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Conflict, flooding pose health risks in the Philippines

7 September 2009 -- Battered by conflict and flooding, hundreds of thousands of people in the Philippines have been displaced and face multiple health risks. In this episode we look at how WHO is working to respond to the enormous health challenges they face.

Transcript of the podcast

Veronica Riemer: You’re listening to the WHO podcast, and my name is Veronica Riemer. In this episode, we focus on the plight of hundreds of thousands of Filipinos who have been displaced by conflict and flooding and look at how the World Health Organization is working to respond to the enormous health challenges they face.

Conflict has plagued the southern Philippines island of Mindanao for decades, but a recent upsurge in violence, coupled with unusually heavy monsoonal rainfall and flooding, has displaced upwards of 400 000 people. About 70% of the displaced are living in over 160 temporary camps. The remainder are staying with families or living in makeshift shelters built on roadsides or in vacant lots. Disease, inadequate health services and poor hygiene are hallmarks of this humanitarian crisis. Dr Gerardo Medina, who is the emergency and humanitarian action programme manager for WHO in the Philippines, explains.

Dr Gerardo Medina: Even before the conflict started there was already inadequate manpower, medicines and supplies in the health facilities in central Mindanao, especially in the autonomous region of Muslim Mindanao. And when these host communities suddenly have to take care of 60 000-plus families, you can imagine the strain in the resources.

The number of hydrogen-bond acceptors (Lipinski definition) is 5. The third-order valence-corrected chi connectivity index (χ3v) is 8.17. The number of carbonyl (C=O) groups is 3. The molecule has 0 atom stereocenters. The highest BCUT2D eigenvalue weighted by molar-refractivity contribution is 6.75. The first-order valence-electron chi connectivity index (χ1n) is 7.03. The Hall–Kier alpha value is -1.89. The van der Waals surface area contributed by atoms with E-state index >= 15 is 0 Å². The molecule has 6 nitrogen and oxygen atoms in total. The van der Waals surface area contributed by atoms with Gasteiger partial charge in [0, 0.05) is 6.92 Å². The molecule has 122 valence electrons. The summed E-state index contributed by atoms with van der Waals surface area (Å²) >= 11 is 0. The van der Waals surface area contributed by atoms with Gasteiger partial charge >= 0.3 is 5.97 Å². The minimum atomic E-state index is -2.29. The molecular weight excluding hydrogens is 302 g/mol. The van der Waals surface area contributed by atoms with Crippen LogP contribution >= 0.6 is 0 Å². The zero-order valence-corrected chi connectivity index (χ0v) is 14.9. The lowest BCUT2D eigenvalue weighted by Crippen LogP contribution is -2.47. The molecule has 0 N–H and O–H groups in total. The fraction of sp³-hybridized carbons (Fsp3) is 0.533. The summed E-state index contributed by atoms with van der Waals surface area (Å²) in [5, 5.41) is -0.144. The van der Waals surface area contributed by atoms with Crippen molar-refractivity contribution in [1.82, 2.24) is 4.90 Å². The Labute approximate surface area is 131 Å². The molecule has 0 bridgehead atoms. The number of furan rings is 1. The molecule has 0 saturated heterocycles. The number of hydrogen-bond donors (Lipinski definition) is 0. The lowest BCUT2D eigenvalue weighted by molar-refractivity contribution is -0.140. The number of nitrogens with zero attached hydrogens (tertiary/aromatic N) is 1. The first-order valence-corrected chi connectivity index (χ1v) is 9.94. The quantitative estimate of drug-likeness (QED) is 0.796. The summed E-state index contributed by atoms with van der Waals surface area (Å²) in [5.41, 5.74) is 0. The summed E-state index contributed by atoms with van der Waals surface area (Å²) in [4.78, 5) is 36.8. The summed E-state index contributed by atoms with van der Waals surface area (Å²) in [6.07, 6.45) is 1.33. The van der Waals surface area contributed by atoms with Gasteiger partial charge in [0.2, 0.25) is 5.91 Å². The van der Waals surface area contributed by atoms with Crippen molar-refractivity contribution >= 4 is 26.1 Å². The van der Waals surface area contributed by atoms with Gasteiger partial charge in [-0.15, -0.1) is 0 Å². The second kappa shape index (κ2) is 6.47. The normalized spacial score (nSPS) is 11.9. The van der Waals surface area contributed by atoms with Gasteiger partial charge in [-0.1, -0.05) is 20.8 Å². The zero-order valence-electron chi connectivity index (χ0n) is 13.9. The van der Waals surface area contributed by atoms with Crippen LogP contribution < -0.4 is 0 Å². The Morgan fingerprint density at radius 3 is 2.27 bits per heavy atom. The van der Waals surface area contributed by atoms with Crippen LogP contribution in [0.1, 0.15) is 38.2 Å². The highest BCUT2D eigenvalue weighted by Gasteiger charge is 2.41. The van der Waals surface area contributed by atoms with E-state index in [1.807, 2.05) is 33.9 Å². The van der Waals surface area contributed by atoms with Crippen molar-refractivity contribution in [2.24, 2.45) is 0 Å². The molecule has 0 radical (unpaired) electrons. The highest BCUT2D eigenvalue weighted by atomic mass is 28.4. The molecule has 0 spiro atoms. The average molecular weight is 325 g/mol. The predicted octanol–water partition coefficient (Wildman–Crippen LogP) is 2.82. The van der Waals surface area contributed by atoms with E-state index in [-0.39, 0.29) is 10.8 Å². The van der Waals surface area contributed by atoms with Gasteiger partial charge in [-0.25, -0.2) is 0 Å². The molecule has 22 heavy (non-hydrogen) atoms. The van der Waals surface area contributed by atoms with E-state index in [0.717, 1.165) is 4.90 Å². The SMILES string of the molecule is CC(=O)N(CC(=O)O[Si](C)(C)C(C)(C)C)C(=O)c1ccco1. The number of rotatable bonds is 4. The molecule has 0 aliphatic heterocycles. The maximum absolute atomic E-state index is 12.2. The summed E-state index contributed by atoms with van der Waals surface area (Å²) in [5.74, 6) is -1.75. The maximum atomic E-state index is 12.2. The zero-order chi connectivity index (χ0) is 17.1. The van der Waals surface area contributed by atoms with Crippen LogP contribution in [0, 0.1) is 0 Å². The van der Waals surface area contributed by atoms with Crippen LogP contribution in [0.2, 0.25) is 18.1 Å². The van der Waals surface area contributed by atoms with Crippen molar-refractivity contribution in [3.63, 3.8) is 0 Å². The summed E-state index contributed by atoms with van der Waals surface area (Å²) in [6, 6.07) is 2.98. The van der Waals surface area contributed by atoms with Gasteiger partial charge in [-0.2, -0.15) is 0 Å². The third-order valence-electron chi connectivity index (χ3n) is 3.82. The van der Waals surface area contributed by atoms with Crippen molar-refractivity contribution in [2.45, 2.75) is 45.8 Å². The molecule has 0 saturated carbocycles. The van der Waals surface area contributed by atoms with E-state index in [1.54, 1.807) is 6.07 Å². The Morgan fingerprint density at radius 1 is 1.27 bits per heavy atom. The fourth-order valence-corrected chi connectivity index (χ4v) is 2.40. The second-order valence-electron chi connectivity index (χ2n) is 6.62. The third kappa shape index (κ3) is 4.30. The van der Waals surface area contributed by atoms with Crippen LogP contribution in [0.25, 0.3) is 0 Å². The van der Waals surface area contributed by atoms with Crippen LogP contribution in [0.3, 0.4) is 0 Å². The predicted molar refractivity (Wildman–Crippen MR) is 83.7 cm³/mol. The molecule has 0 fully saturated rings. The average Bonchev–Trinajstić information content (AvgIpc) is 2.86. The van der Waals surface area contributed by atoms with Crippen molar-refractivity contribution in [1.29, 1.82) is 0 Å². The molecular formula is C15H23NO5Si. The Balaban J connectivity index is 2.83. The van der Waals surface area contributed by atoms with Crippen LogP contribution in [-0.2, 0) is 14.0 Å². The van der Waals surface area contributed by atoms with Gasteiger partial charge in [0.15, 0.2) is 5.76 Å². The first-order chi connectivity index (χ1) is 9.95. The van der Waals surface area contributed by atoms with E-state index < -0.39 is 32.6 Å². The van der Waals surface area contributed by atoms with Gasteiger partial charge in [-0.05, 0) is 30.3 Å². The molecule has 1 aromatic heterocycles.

For most of the people in the evacuation camps they would be lucky to be visited by a mobile medical team at least once a month. And even if these mobile medical teams come along they usually don't have that many supplies with them to be able to really adequately meet the needs of people there who need consultation.

Veronica Riemer: The World Health Organization is working closely with national and local health authorities, and multiple health partners, to improve and strengthen life-saving health services for the people affected by conflict in Mindanao.

On the 4th of September, WHO announced a new proposal to provide urgent essential health services to the displaced people. The plan, which requires over US$ 900 000 in funding, includes establishing a field sub-office in Mindanao, deploying permanent WHO health experts into the conflict-affected areas and procuring extra medicines.

WHO's representative to the Philippines, Dr Soe Nyunt-u, says this project is of vital importance to the health and well being of the many thousands of people displaced by violence and natural disaster.

Dr Soe Nyunt-u: One of the things we are worried about is the coming rainy season, which is also a flu season in the Philippines, as well as a potential outbreak of the H1N1 influenza virus in settings of internationally displaced persons. Those are things we would like to be adequately prepared for. The bulk of the money will go to providing health services and for coordinating activities. We are also providing emergency health kits and supplies which are already in short supply as the conflict in Mindanao has been going on for more than one year now.